Tuesday, June 23, 2009

Gold Miner Fundamentals About to Improve

The cost of mining real money (i.e. Gold) out of the ground is about to decrease relative to the cost of Gold (again). Fundamentals DO NOT immediately translate into stock price changes, but they lay the groundwork for stock prices to change at some point in the future. I am intermediate-term bearish on senior Gold mining stocks, but will be looking to buy more once I think the current correction is over. The fundamentals are about to become even more supportive than they are already.

To review, I am bullish on Gold miners because I believe we are in deflation, not inflation. Most people interested in Gold miners believe inflation and/or hyperinflation lurks, but Gold miners do better during deflation than inflation. Why is this true? Simple. Gold is money and cash holds up well during a deflation - this is why Gold is near its all-time highs. Commodities such as energy decline during deflation and this is why they are way down from their all times highs and about to drop further, while Gold is about to rise and re-challenge its all time highs. Commodities, along with labor and capital equipment, reflect the main variable costs for Gold mining firms.

When the price of Gold increases relative to the costs of mining Gold, Gold mining companies increase their profits. This is true whether the price of Gold is increasing, flat or even decreasing! Remember Wal-Mart if you don't understand how a firm can cut the cost of the good(s) it sells and still make higher profits (it can if it cuts costs faster than it decreases the price(s) of the good(s) it sells).

On the other hand, if the oil price (as an example) is increasing faster than the Gold price while both are going higher, Gold mining firms have a hard time making more money/increasing profits (e.g., spring and summer 2008). Certainly there are times in an inflationary environment that the price of Gold rises more rapidly than the price of other commodities, but rarely is this as predictable as during a deflationary environment.

For Gold miners, the easiest way to assess profitability is to divide the price of Gold by the costs of mining. When this ratio is increasing, Gold miner profitability for producing mines is increasing. A crude estimation of Gold miner profitability can be obtained by dividing the price of Gold by the price of a basket of commodities. Though many commodities are not needed to mine Gold, others are essential (e.g., energy).

I use the Gold price divided by the Continuous Commodity Index ($CCI) to follow this ratio. Now, keep in mind that a change in fundamentals will eventually be followed by a change in the stock price, but the lag time can sometimes be significant. However, eventually increased profits for Gold miners should be reflected in their stock price, all other things being equal.

Here is a current chart of the $Gold:$CCI ratio on a daily candlestick chart as of today's close (6/23/09):

Now keep in mind that this ratio chart is bullish for Gold miner profitability and should ultimately improve the Gold mining sector stock prices after a lag, but this ratio chart is not indicative of inflation. During a deflationary depression, which I believe has already begun (i.e. Kondratieff Winter), the Gold price will probably hang around near its all time highs and even make new nominal highs while other commodities tank. Commodities do poorly during deflation, but Gold is a currency and is cash/money, not a commodity.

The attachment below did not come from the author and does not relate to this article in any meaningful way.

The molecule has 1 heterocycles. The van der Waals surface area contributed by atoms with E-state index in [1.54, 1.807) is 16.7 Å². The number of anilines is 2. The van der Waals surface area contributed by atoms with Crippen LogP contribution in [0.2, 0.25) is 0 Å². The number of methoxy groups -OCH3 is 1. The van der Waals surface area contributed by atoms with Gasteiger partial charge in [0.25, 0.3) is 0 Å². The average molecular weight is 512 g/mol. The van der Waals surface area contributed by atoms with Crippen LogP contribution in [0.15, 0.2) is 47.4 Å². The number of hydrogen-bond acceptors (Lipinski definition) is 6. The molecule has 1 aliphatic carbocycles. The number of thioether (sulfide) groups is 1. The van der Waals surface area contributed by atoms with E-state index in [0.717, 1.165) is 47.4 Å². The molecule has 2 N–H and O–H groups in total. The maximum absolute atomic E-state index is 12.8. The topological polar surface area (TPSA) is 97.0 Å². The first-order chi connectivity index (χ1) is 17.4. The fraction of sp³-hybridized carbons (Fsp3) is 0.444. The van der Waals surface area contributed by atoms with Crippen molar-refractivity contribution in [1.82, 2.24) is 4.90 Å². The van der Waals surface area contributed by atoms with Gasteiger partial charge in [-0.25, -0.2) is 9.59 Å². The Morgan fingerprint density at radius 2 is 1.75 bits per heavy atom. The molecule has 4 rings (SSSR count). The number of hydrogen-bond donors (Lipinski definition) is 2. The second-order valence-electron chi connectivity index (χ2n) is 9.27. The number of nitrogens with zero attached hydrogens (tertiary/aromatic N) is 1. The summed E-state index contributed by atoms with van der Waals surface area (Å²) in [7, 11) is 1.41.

Firms that dig money out of the ground during a deflation (when everyone needs money) are rewarded handsomely for their efforts. It is cheaper to dig Gold out of the ground when costs such as energy and labor are falling relative to the market price of Gold, thus profit margins increase for Gold miners during deflationary periods. So, this chart is bullish for Gold miners but does not mean that those who hold Gold will get rich other than in a relative sense.

In other words, those who stay invested in real estate, general stocks, and commodities like oil will lose most of what they've invested but those who hold cash (i.e. Gold) will maintain what they've got and increase their wealth relative to their neighbors. I think Gold at $2000/ounce is a reasonable peak during a deflationary depression. The potential dynamics of a currency crisis, should a geopolitical event occur that dethrones the U.S. Dollar as the reserve currency of the world, make the built in insurance policy Gold offers against a rapid currency devaluation important in the economic crisis in which we find ourselves.

However, if the last deflationary depression is a guide, the real money to be made is in Gold stocks, not the Gold price. Once an investor anchors his or her portfolio with physical Gold, he or she should look to Gold mining companies for speculative profits. Now is not the time to invest new money in the senior Gold mining sector in my opinion. This is because the worst cyclical bear market in general stocks most of us will see in our lifetimes has begun a new leg down to re-test the spring '09 and fall '08 lows, which may or may not hold.

Such wicked bear legs down in general stock market indices spare few stocks and risk is too high right now to be investing new money in any stocks, including the Gold miners. Having said this, I believe the lows for the price of Gold will be in this week and then Gold will move to re-test its all-time highs over $1000/ounce. Now is a great time to secure some physical Gold coins or bars if one has not already established an anchor for their investment portfolio. And please do not mistake the fraudulent GLD ETF for an equivalent to physical Gold held outside the financial system - insurance cannot be trusted to those who have already shown a penchant for committing fraud (i.e. Goldman Sachs and JP Morgan are two of the custodians for the GLD ETF).

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